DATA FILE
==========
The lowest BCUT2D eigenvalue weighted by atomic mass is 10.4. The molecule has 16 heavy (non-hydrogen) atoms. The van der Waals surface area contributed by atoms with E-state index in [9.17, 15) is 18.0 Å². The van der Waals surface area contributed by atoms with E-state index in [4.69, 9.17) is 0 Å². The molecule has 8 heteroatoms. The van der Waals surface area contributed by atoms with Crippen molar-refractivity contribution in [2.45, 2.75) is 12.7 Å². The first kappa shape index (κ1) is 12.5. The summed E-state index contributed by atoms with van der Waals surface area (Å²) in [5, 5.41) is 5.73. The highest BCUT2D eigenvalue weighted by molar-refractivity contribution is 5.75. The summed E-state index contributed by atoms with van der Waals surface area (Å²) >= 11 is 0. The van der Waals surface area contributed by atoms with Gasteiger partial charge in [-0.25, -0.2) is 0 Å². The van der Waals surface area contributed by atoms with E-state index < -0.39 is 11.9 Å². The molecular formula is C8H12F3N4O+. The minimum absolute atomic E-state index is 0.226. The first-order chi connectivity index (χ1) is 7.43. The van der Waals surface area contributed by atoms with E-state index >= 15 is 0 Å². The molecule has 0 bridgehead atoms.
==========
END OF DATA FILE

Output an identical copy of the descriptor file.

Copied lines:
The lowest BCUT2D eigenvalue weighted by atomic mass is 10.4. The molecule has 16 heavy (non-hydrogen) atoms. The van der Waals surface area contributed by atoms with E-state index in [9.17, 15) is 18.0 Å². The van der Waals surface area contributed by atoms with E-state index in [4.69, 9.17) is 0 Å². The molecule has 8 heteroatoms. The van der Waals surface area contributed by atoms with Crippen molar-refractivity contribution in [2.45, 2.75) is 12.7 Å². The first kappa shape index (κ1) is 12.5. The summed E-state index contributed by atoms with van der Waals surface area (Å²) in [5, 5.41) is 5.73. The highest BCUT2D eigenvalue weighted by molar-refractivity contribution is 5.75. The summed E-state index contributed by atoms with van der Waals surface area (Å²) >= 11 is 0. The van der Waals surface area contributed by atoms with Gasteiger partial charge in [-0.25, -0.2) is 0 Å². The van der Waals surface area contributed by atoms with E-state index < -0.39 is 11.9 Å². The molecular formula is C8H12F3N4O+. The minimum absolute atomic E-state index is 0.226. The first-order chi connectivity index (χ1) is 7.43. The van der Waals surface area contributed by atoms with E-state index >= 15 is 0 Å². The molecule has 0 bridgehead atoms.